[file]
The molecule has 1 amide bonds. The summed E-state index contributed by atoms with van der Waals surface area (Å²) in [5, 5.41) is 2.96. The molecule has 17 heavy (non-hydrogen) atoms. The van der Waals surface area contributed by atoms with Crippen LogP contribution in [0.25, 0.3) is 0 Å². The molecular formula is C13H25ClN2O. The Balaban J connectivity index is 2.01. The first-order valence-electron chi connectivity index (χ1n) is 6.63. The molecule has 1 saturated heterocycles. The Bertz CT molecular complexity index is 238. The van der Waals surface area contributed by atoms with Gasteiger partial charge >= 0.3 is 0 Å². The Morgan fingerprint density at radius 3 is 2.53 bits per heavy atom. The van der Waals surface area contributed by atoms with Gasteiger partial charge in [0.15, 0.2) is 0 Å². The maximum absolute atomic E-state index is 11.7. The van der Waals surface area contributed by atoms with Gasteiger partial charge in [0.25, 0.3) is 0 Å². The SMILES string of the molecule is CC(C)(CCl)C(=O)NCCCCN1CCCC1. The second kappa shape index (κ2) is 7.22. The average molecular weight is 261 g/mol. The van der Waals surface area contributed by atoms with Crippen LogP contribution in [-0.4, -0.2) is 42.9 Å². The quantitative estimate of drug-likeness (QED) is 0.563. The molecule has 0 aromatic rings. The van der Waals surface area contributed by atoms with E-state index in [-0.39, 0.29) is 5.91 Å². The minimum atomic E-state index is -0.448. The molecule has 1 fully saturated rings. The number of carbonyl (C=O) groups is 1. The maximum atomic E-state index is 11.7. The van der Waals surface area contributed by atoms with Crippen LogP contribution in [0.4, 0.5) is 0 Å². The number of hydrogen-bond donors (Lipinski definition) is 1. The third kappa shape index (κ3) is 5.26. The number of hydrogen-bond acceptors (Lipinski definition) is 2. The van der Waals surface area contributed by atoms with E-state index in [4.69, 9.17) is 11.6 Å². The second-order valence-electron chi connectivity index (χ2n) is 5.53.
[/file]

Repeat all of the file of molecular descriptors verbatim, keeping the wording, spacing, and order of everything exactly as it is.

The molecule has 1 amide bonds. The summed E-state index contributed by atoms with van der Waals surface area (Å²) in [5, 5.41) is 2.96. The molecule has 17 heavy (non-hydrogen) atoms. The van der Waals surface area contributed by atoms with Crippen LogP contribution in [0.25, 0.3) is 0 Å². The molecular formula is C13H25ClN2O. The Balaban J connectivity index is 2.01. The first-order valence-electron chi connectivity index (χ1n) is 6.63. The molecule has 1 saturated heterocycles. The Bertz CT molecular complexity index is 238. The van der Waals surface area contributed by atoms with Gasteiger partial charge >= 0.3 is 0 Å². The Morgan fingerprint density at radius 3 is 2.53 bits per heavy atom. The van der Waals surface area contributed by atoms with Gasteiger partial charge in [0.15, 0.2) is 0 Å². The maximum absolute atomic E-state index is 11.7. The van der Waals surface area contributed by atoms with Gasteiger partial charge in [0.25, 0.3) is 0 Å². The SMILES string of the molecule is CC(C)(CCl)C(=O)NCCCCN1CCCC1. The second kappa shape index (κ2) is 7.22. The average molecular weight is 261 g/mol. The van der Waals surface area contributed by atoms with Crippen LogP contribution in [-0.4, -0.2) is 42.9 Å². The quantitative estimate of drug-likeness (QED) is 0.563. The molecule has 0 aromatic rings. The van der Waals surface area contributed by atoms with E-state index in [-0.39, 0.29) is 5.91 Å². The minimum atomic E-state index is -0.448. The molecule has 1 fully saturated rings. The number of carbonyl (C=O) groups is 1. The maximum atomic E-state index is 11.7. The van der Waals surface area contributed by atoms with Crippen LogP contribution in [0.4, 0.5) is 0 Å². The number of hydrogen-bond donors (Lipinski definition) is 1. The third kappa shape index (κ3) is 5.26. The number of hydrogen-bond acceptors (Lipinski definition) is 2. The van der Waals surface area contributed by atoms with E-state index in [4.69, 9.17) is 11.6 Å². The second-order valence-electron chi connectivity index (χ2n) is 5.53.